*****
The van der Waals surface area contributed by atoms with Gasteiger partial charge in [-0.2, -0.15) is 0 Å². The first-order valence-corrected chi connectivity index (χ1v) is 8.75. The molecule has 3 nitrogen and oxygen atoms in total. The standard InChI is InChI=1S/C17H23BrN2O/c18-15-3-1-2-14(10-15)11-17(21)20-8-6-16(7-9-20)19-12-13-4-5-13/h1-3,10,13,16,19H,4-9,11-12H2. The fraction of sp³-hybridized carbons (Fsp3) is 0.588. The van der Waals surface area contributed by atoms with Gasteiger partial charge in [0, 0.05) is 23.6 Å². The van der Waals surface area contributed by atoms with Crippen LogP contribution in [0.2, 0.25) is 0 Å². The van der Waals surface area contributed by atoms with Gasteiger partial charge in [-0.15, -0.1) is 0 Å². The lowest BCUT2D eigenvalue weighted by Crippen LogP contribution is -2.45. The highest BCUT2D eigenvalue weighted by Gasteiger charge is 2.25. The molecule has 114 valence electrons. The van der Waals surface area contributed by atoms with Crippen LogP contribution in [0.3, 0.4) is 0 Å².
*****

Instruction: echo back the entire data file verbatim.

The van der Waals surface area contributed by atoms with Gasteiger partial charge in [-0.2, -0.15) is 0 Å². The first-order valence-corrected chi connectivity index (χ1v) is 8.75. The molecule has 3 nitrogen and oxygen atoms in total. The standard InChI is InChI=1S/C17H23BrN2O/c18-15-3-1-2-14(10-15)11-17(21)20-8-6-16(7-9-20)19-12-13-4-5-13/h1-3,10,13,16,19H,4-9,11-12H2. The fraction of sp³-hybridized carbons (Fsp3) is 0.588. The van der Waals surface area contributed by atoms with Gasteiger partial charge in [0, 0.05) is 23.6 Å². The van der Waals surface area contributed by atoms with Crippen LogP contribution in [0.2, 0.25) is 0 Å². The van der Waals surface area contributed by atoms with Gasteiger partial charge in [-0.15, -0.1) is 0 Å². The lowest BCUT2D eigenvalue weighted by Crippen LogP contribution is -2.45. The highest BCUT2D eigenvalue weighted by Gasteiger charge is 2.25. The molecule has 114 valence electrons. The van der Waals surface area contributed by atoms with Crippen LogP contribution in [0.3, 0.4) is 0 Å².